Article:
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Review: Graphical Mythical Creatures

With YA literature so steeped in werewolves, vampires, and dragons these days, it’s no wonder that publishers aimed at the school and library markets are jumping on the bandwagon. This series, aimed at young elementary school readers, is a good introduction to the topic.

Graphical Mythical Creatures
Written by Jeffrey, Gary.
(Set 1 – 6 volumes ISBN 1-4339-6082-6)

Dragons                                               ISBN 978-1-4339-6031-4                Illustrated by Verma, Dheeraj.
Giants                                                   ISBN 978-1-4339-6034-5                Illustrated by Spender, Nick.
Ogres                                                    ISBN 978-1-4339-6037-6                Illustrated by Field, James.
Sea Monsters                                    ISBN 978-1-4339-6041-3                Illustrated by Riley, Terry.
Trolls                                                     ISBN 978-1-4339-6045-1                Illustrated by Field, James.
Werewolves                                      ISBN 978-1-4339-6049-9             Illustrated by Jeffrey, Gary & Shone, Rob
Gareth Stevens Publishing.  S&L price $17.95 (HC)  Set Price $107.70,       24 p. each.
Recommended for grades 2 & up

Each volume in this series follows the same basic format.  It features a topic overview that shows photos and illustrations of the mythical creatures with short tidbits of history, a story (told in comic form) featuring the mythical creature, and finally, very short paragraphs on other famous (and not so famous) tales that feature the creature. The books also conclude with a glossary and an index (which seems unnecessary.)

I really liked the concept of the books, but I had a few problems with them.  First of all, for $17.95 (even the e-book format costs this much), and no paperback alternative, I felt there just wasn’t enough.  If all the books had been bound into one volume for the same price or better yet, if there had been more than one story featuring the mythical creature, I would have been much more satisfied. As it goes, it just seemed like too little.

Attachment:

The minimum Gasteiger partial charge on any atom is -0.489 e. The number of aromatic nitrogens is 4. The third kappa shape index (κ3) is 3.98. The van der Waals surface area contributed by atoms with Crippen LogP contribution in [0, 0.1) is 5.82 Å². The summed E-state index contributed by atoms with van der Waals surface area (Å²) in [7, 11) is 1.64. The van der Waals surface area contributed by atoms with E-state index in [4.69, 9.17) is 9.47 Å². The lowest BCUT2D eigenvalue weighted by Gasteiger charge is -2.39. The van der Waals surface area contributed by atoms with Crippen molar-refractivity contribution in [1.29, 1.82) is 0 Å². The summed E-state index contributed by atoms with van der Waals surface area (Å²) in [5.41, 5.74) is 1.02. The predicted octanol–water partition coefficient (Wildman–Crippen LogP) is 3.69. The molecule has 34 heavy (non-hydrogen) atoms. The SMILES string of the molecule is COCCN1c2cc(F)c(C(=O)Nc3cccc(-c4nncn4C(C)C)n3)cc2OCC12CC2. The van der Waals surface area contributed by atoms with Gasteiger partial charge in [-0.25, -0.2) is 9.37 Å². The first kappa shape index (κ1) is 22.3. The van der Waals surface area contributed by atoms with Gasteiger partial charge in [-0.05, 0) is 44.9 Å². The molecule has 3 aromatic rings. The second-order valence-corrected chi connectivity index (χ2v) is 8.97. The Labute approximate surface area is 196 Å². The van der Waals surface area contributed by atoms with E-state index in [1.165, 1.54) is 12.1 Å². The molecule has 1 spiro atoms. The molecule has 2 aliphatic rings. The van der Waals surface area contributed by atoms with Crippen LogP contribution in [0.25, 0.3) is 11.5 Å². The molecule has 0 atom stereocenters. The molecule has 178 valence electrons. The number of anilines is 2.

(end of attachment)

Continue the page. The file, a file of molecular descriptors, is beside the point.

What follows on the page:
The artwork in the books was adequate, but it didn’t really stand out.  It seems like this was done as a hack job, rather than the labor of love that so many comic authors and illustrators show for their work.

What I like about this series is the topic overviews.  The illustrations were well chosen and give you a quick but solid sense of what these creatures are and how they are so steeped into our history.  The stories illustrated in comic form were also well chosen.

This series is best for libraries and parents in need of feeding their young voracious readers to the pop culture phenomenon of mythical creatures, or teachers, librarians, or parents in need of something for struggling or ESL readers.  For libraries struggling financially, I might skip this series.  I wish they had offered this in paperback.

Esther Keller About Esther Keller

Esther Keller is the librarian at JHS 278, Marine Park in Brooklyn, NY. There she started the library's first graphic novel collection and strongly advocated for using comics in the classroom. Her collection is also the model for all middle school libraries in NYC. She started her career at the Brooklyn Public Library, and later jumped ship to the school system so she could have summer vacation and a job that would align with a growing family's schedule. On the side, she is a mother of 3 and regularly reviews for SLJ, LMC. In her past life, she served on the Great Graphic Novels for Teens Committee where she solidified her love and dedication to comics.

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